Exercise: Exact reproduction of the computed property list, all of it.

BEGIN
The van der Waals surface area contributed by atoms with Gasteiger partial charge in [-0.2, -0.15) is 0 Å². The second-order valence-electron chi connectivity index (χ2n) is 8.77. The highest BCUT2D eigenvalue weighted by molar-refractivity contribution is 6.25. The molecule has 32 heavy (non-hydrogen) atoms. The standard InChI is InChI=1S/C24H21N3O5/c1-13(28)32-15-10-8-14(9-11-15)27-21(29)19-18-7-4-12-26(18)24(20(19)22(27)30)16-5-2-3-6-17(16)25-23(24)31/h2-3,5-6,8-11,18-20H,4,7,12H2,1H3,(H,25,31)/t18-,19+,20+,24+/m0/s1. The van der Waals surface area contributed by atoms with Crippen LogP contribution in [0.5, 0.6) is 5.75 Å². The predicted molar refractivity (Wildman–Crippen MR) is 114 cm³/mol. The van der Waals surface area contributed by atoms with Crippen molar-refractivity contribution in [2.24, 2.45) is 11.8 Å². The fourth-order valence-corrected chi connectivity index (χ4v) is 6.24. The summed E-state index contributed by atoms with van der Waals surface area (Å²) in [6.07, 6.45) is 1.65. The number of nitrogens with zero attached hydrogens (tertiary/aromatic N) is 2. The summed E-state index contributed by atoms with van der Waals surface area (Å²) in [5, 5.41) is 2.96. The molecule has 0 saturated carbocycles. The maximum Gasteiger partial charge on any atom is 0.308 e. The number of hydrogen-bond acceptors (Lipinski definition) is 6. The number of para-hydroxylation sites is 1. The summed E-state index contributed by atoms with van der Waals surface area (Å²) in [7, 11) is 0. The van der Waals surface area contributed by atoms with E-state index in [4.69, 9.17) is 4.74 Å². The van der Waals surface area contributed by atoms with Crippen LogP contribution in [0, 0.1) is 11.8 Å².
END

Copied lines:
The van der Waals surface area contributed by atoms with Gasteiger partial charge in [-0.2, -0.15) is 0 Å². The second-order valence-electron chi connectivity index (χ2n) is 8.77. The highest BCUT2D eigenvalue weighted by molar-refractivity contribution is 6.25. The molecule has 32 heavy (non-hydrogen) atoms. The standard InChI is InChI=1S/C24H21N3O5/c1-13(28)32-15-10-8-14(9-11-15)27-21(29)19-18-7-4-12-26(18)24(20(19)22(27)30)16-5-2-3-6-17(16)25-23(24)31/h2-3,5-6,8-11,18-20H,4,7,12H2,1H3,(H,25,31)/t18-,19+,20+,24+/m0/s1. The van der Waals surface area contributed by atoms with Crippen LogP contribution in [0.5, 0.6) is 5.75 Å². The predicted molar refractivity (Wildman–Crippen MR) is 114 cm³/mol. The van der Waals surface area contributed by atoms with Crippen molar-refractivity contribution in [2.24, 2.45) is 11.8 Å². The fourth-order valence-corrected chi connectivity index (χ4v) is 6.24. The summed E-state index contributed by atoms with van der Waals surface area (Å²) in [6.07, 6.45) is 1.65. The number of nitrogens with zero attached hydrogens (tertiary/aromatic N) is 2. The summed E-state index contributed by atoms with van der Waals surface area (Å²) in [5, 5.41) is 2.96. The molecule has 0 saturated carbocycles. The maximum Gasteiger partial charge on any atom is 0.308 e. The number of hydrogen-bond acceptors (Lipinski definition) is 6. The number of para-hydroxylation sites is 1. The summed E-state index contributed by atoms with van der Waals surface area (Å²) in [7, 11) is 0. The van der Waals surface area contributed by atoms with E-state index in [4.69, 9.17) is 4.74 Å². The van der Waals surface area contributed by atoms with Crippen LogP contribution in [0, 0.1) is 11.8 Å².